Do students in accelerated baccalaureate-MD programs perform any better or worse than their peers in traditional med ed programs? A new study of 2,583 students in Academic Medicine provides an answer and helps illuminate an important innovation in medical education.

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“Over one-third of U.S. medical schools offer combined baccalaureate-MD degree programs ...[yet] data comparing educational outcomes of these programs with those of conventional pathways are limited,” according to authors of the study.  

To address this data shortage, researchers reviewed demographic characteristics and metrics on the academic performance of 2,583 students entering Northwestern University Feinberg School of Medicine from 1999 to 2013, comparing students in the school’s Honors Program in Medical Education (HPME), an accelerated seven-year program, to traditional non-HPME students.

Students in the HPME program typically attend undergraduate college for three years before fully matriculating into Northwestern University Feinberg School of Medicine. Unlike their traditional med school peers, accelerated students are not required to sit for the MCAT. Once they matriculate into medical school, HPME students fully integrate into their medical class and complete the same four-year requirements for medical school as their peers.

Study authors compared HPME to traditional non-HPME students across three academic measures, including Alpha Omega Alpha (AOA) selection, student quintile rankings from the Medical Student Performance Evaluation and United States Medical Licensing Exam (USMLE) Step 1 and Step 2 scores.

Despite shortening the length of their undergraduate education, students in Northwestern’s HPME program demonstrated similar rates of academic performance as their non-accelerated peers. Both student groups had comparable success rates for:

  • Completing an MD degree: 97.2 percent of accelerated students completed their MD degree, compared to 95.8 percent of non-accelerated students.
  • Student quintile rankings: Quintile performance percentages for accelerated and non-accelerated students were not significantly different.
  • AOA selection: 16.9 percent of accelerated students were selected to the national honor society, just 0.2 percent higher than the selection rate for non-accelerated students.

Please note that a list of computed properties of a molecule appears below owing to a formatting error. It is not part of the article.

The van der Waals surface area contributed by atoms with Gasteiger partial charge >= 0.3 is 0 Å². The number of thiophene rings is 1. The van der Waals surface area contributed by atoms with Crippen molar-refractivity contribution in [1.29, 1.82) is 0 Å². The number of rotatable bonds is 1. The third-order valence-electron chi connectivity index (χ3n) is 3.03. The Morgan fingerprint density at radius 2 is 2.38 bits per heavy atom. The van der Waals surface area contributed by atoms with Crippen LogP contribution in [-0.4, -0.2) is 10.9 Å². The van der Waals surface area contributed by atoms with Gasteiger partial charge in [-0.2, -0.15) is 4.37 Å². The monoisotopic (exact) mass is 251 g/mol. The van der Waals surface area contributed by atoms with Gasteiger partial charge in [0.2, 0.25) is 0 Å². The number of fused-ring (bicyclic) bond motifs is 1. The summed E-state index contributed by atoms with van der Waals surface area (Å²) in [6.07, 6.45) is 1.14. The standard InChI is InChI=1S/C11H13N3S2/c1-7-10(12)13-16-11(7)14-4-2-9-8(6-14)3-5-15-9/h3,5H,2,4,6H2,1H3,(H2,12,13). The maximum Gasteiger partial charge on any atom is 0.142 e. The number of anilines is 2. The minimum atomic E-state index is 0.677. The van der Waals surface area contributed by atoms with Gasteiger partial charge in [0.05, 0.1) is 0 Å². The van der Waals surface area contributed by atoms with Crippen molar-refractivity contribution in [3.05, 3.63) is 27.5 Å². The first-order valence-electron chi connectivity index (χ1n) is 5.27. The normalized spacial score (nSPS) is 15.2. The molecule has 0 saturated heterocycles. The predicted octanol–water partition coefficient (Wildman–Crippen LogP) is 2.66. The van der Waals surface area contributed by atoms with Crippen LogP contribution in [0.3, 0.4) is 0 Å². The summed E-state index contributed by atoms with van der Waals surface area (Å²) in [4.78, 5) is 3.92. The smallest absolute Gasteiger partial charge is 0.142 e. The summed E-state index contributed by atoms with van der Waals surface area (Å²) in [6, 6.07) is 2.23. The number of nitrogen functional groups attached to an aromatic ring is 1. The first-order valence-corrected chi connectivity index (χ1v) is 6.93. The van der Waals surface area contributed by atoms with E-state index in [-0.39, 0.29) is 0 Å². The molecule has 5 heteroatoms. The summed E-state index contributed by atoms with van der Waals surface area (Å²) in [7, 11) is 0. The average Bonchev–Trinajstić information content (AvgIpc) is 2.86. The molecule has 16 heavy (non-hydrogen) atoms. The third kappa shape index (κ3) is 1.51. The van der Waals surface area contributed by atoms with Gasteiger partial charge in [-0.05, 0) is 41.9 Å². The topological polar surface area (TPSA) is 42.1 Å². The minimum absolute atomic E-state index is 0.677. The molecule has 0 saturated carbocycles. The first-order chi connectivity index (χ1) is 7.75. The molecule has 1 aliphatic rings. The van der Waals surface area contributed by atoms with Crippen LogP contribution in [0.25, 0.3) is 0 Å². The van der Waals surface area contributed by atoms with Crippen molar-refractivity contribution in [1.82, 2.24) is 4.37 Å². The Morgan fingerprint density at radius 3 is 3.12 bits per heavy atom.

• USMLE scores: Accelerated students scored an average of 231.7 and 236.8 on their USMLE Step 1 and Step 2 exams, while non-accelerated students scored an average of 233.0 and 237.7, respectively.

“These findings can contribute to current discussions about the appropriateness and content of typical medical school selection criteria and premedical education,” authors of the study wrote, noting that HPME students in the study did not have to sit for the MCAT, and the GPA threshold required to stay in the accelerated program was considerably lower than the typical GPA requirements for admission to competitive medical schools.

Yet, despite having more flexible admissions standards, accelerated students performed just as well as their non-accelerated peers, suggesting that a reevaluation of medical student selection criteria may benefit schools looking to build a diverse base of qualified physician leaders.

“The need for physicians who are compassionate, team-oriented lifelong learners may not be best supported by a premedical experience that emphasizes competitiveness for high GPA and top MCAT scores,” the study said.

The authors also noted that their findings may help “inform recent discussions and initiatives aimed at accelerating the path to the MD degree.”

Shifting from time to competency-based education remains an evolving issue in medical education as schools explore new ways to enhance physician training. Many educators argue that competency-based education redesign allows students to learn new information based on their own depth of knowledge, skills and assessments.

Several schools participating in the AMA Accelerating Change in Medical Education initiative are investigating competency-based education models to assess students’ progress and readiness for residency. For instance, Vanderbilt University School of Medicine’s Curriculum 2.0 is based on competency assessment. Oregon Health & Science University School of Medicine is implementing a learner-centered, competency-based curriculum that enables students to advance through individualized learning plans as they achieve key milestones tracked by a personal portfolio. University of Michigan Medical School in Ann Arbor recently has shifted its curriculum from traditional time-based models to new ones that focus on building student leaders and competency in health care delivery science.

Since 2013 the AMA has been working with 11 leading medical schools as part of its Accelerating Change in Medical Education initiative, which provided $1 million grants to each school to help fund novel programs that bridge the gap between how physicians currently are trained and the future needs of our health care system. These 11 schools, the founding members of the Accelerating Change in Medical Education Consortium, are completely reshaping the way future physicians are trained—and now they’re ready to expand.

The AMA invites additional schools to apply to join the consortium and collaborate on transformative projects that will prepare physicians in training to thrive in complex health care systems.

Up to 20 schools each will receive a grant award of $75,000 disbursed over the course of three years so they too can become an integral part of this community of innovation. To apply, submit a proposal by Sept. 16 at 6 p.m. Eastern time. Grants start Jan. 1, 2016. Be sure to:

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